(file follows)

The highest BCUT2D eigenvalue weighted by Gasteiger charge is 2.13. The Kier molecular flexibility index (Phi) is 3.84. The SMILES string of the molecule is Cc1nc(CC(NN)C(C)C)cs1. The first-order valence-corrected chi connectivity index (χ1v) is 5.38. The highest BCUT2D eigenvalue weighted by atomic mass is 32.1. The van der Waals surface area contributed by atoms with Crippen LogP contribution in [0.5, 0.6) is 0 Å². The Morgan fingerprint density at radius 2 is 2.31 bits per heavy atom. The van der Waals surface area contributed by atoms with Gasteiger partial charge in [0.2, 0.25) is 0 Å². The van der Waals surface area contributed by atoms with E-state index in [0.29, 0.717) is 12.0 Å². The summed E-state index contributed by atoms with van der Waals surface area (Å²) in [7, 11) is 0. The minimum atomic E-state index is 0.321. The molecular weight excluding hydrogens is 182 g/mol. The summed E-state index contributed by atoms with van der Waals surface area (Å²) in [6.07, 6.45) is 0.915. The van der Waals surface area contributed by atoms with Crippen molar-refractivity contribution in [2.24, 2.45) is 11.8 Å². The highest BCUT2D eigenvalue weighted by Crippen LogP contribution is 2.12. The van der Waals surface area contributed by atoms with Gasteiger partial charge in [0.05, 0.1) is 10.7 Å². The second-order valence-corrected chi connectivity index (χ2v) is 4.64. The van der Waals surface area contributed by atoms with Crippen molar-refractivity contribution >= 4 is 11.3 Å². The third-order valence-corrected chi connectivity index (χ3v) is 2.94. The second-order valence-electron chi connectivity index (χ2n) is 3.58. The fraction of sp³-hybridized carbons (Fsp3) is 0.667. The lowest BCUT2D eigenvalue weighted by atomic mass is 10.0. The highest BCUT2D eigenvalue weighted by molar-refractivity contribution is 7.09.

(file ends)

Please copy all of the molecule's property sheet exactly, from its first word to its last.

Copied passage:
The highest BCUT2D eigenvalue weighted by Gasteiger charge is 2.13. The Kier molecular flexibility index (Phi) is 3.84. The SMILES string of the molecule is Cc1nc(CC(NN)C(C)C)cs1. The first-order valence-corrected chi connectivity index (χ1v) is 5.38. The highest BCUT2D eigenvalue weighted by atomic mass is 32.1. The van der Waals surface area contributed by atoms with Crippen LogP contribution in [0.5, 0.6) is 0 Å². The Morgan fingerprint density at radius 2 is 2.31 bits per heavy atom. The van der Waals surface area contributed by atoms with Gasteiger partial charge in [0.2, 0.25) is 0 Å². The van der Waals surface area contributed by atoms with E-state index in [0.29, 0.717) is 12.0 Å². The summed E-state index contributed by atoms with van der Waals surface area (Å²) in [7, 11) is 0. The minimum atomic E-state index is 0.321. The molecular weight excluding hydrogens is 182 g/mol. The summed E-state index contributed by atoms with van der Waals surface area (Å²) in [6.07, 6.45) is 0.915. The van der Waals surface area contributed by atoms with Crippen molar-refractivity contribution in [2.24, 2.45) is 11.8 Å². The highest BCUT2D eigenvalue weighted by Crippen LogP contribution is 2.12. The van der Waals surface area contributed by atoms with Gasteiger partial charge in [0.05, 0.1) is 10.7 Å². The second-order valence-corrected chi connectivity index (χ2v) is 4.64. The van der Waals surface area contributed by atoms with Crippen molar-refractivity contribution >= 4 is 11.3 Å². The third-order valence-corrected chi connectivity index (χ3v) is 2.94. The second-order valence-electron chi connectivity index (χ2n) is 3.58. The fraction of sp³-hybridized carbons (Fsp3) is 0.667. The lowest BCUT2D eigenvalue weighted by atomic mass is 10.0. The highest BCUT2D eigenvalue weighted by molar-refractivity contribution is 7.09.